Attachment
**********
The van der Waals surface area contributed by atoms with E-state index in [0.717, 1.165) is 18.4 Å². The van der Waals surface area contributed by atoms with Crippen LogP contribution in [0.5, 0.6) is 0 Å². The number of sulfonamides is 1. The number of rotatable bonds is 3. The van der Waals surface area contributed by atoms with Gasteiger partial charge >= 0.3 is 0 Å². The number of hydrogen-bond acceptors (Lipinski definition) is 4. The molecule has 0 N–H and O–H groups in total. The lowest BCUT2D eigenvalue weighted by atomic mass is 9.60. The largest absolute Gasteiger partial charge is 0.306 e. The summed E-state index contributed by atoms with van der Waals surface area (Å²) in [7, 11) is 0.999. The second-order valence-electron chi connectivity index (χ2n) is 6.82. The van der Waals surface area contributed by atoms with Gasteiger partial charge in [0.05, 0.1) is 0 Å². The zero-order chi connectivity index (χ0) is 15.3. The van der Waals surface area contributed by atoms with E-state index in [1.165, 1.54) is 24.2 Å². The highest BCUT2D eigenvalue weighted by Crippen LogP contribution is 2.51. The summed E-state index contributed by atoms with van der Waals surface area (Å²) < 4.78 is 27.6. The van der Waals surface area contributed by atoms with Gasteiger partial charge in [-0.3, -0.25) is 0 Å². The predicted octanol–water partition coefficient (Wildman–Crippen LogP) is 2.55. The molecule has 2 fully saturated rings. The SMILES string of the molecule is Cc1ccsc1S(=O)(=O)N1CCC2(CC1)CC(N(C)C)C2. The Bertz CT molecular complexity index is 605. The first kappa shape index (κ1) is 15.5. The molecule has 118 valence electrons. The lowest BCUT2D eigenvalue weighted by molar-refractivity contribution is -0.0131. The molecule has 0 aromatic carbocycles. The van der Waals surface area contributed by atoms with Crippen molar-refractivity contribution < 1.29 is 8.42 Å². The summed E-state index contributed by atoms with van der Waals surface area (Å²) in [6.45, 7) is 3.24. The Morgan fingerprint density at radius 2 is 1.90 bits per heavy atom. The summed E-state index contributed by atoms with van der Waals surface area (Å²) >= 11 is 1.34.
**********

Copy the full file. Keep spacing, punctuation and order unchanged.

The van der Waals surface area contributed by atoms with E-state index in [0.717, 1.165) is 18.4 Å². The van der Waals surface area contributed by atoms with Crippen LogP contribution in [0.5, 0.6) is 0 Å². The number of sulfonamides is 1. The number of rotatable bonds is 3. The van der Waals surface area contributed by atoms with Gasteiger partial charge >= 0.3 is 0 Å². The number of hydrogen-bond acceptors (Lipinski definition) is 4. The molecule has 0 N–H and O–H groups in total. The lowest BCUT2D eigenvalue weighted by atomic mass is 9.60. The largest absolute Gasteiger partial charge is 0.306 e. The summed E-state index contributed by atoms with van der Waals surface area (Å²) in [7, 11) is 0.999. The second-order valence-electron chi connectivity index (χ2n) is 6.82. The van der Waals surface area contributed by atoms with Gasteiger partial charge in [0.05, 0.1) is 0 Å². The zero-order chi connectivity index (χ0) is 15.3. The van der Waals surface area contributed by atoms with E-state index in [1.165, 1.54) is 24.2 Å². The highest BCUT2D eigenvalue weighted by Crippen LogP contribution is 2.51. The summed E-state index contributed by atoms with van der Waals surface area (Å²) < 4.78 is 27.6. The van der Waals surface area contributed by atoms with Gasteiger partial charge in [-0.3, -0.25) is 0 Å². The predicted octanol–water partition coefficient (Wildman–Crippen LogP) is 2.55. The molecule has 2 fully saturated rings. The SMILES string of the molecule is Cc1ccsc1S(=O)(=O)N1CCC2(CC1)CC(N(C)C)C2. The Bertz CT molecular complexity index is 605. The first kappa shape index (κ1) is 15.5. The molecule has 118 valence electrons. The lowest BCUT2D eigenvalue weighted by molar-refractivity contribution is -0.0131. The molecule has 0 aromatic carbocycles. The van der Waals surface area contributed by atoms with Crippen molar-refractivity contribution < 1.29 is 8.42 Å². The summed E-state index contributed by atoms with van der Waals surface area (Å²) in [6.45, 7) is 3.24. The Morgan fingerprint density at radius 2 is 1.90 bits per heavy atom. The summed E-state index contributed by atoms with van der Waals surface area (Å²) >= 11 is 1.34.